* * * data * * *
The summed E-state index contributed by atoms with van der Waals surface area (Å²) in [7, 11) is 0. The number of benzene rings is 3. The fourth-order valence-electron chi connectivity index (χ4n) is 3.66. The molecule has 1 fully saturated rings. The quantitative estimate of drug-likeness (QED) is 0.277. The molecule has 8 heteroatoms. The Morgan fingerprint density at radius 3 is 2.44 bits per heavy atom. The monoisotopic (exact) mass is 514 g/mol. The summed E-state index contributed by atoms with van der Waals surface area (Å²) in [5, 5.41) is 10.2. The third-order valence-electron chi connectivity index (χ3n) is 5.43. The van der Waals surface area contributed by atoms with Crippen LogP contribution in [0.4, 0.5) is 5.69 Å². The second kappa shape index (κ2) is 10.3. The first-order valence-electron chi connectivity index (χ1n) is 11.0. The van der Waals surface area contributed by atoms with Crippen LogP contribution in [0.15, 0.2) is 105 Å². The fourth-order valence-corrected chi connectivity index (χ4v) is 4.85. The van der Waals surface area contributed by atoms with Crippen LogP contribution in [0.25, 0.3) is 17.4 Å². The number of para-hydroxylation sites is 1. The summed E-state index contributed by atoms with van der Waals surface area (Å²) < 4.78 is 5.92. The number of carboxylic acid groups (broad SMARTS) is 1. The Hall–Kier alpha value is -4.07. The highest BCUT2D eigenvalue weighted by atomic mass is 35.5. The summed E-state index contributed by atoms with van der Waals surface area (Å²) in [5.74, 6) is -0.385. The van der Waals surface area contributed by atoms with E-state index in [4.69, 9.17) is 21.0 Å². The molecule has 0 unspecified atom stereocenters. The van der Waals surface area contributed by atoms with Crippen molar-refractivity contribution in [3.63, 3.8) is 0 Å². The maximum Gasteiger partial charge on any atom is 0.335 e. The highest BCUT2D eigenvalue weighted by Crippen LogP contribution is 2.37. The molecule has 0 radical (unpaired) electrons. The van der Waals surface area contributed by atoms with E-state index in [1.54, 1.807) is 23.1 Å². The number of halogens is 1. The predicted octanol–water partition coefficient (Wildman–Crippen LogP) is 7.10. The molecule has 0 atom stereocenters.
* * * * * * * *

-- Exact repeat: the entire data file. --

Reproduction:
The summed E-state index contributed by atoms with van der Waals surface area (Å²) in [7, 11) is 0. The number of benzene rings is 3. The fourth-order valence-electron chi connectivity index (χ4n) is 3.66. The molecule has 1 fully saturated rings. The quantitative estimate of drug-likeness (QED) is 0.277. The molecule has 8 heteroatoms. The Morgan fingerprint density at radius 3 is 2.44 bits per heavy atom. The monoisotopic (exact) mass is 514 g/mol. The summed E-state index contributed by atoms with van der Waals surface area (Å²) in [5, 5.41) is 10.2. The third-order valence-electron chi connectivity index (χ3n) is 5.43. The van der Waals surface area contributed by atoms with Crippen LogP contribution in [0.4, 0.5) is 5.69 Å². The second kappa shape index (κ2) is 10.3. The first-order valence-electron chi connectivity index (χ1n) is 11.0. The van der Waals surface area contributed by atoms with Crippen LogP contribution in [0.15, 0.2) is 105 Å². The fourth-order valence-corrected chi connectivity index (χ4v) is 4.85. The van der Waals surface area contributed by atoms with Crippen LogP contribution in [0.25, 0.3) is 17.4 Å². The number of para-hydroxylation sites is 1. The summed E-state index contributed by atoms with van der Waals surface area (Å²) < 4.78 is 5.92. The number of carboxylic acid groups (broad SMARTS) is 1. The Hall–Kier alpha value is -4.07. The highest BCUT2D eigenvalue weighted by atomic mass is 35.5. The summed E-state index contributed by atoms with van der Waals surface area (Å²) in [5.74, 6) is -0.385. The van der Waals surface area contributed by atoms with E-state index in [4.69, 9.17) is 21.0 Å². The molecule has 0 unspecified atom stereocenters. The van der Waals surface area contributed by atoms with Crippen molar-refractivity contribution in [3.63, 3.8) is 0 Å². The maximum Gasteiger partial charge on any atom is 0.335 e. The highest BCUT2D eigenvalue weighted by Crippen LogP contribution is 2.37. The molecule has 0 radical (unpaired) electrons. The van der Waals surface area contributed by atoms with E-state index in [1.54, 1.807) is 23.1 Å². The number of halogens is 1. The predicted octanol–water partition coefficient (Wildman–Crippen LogP) is 7.10. The molecule has 0 atom stereocenters.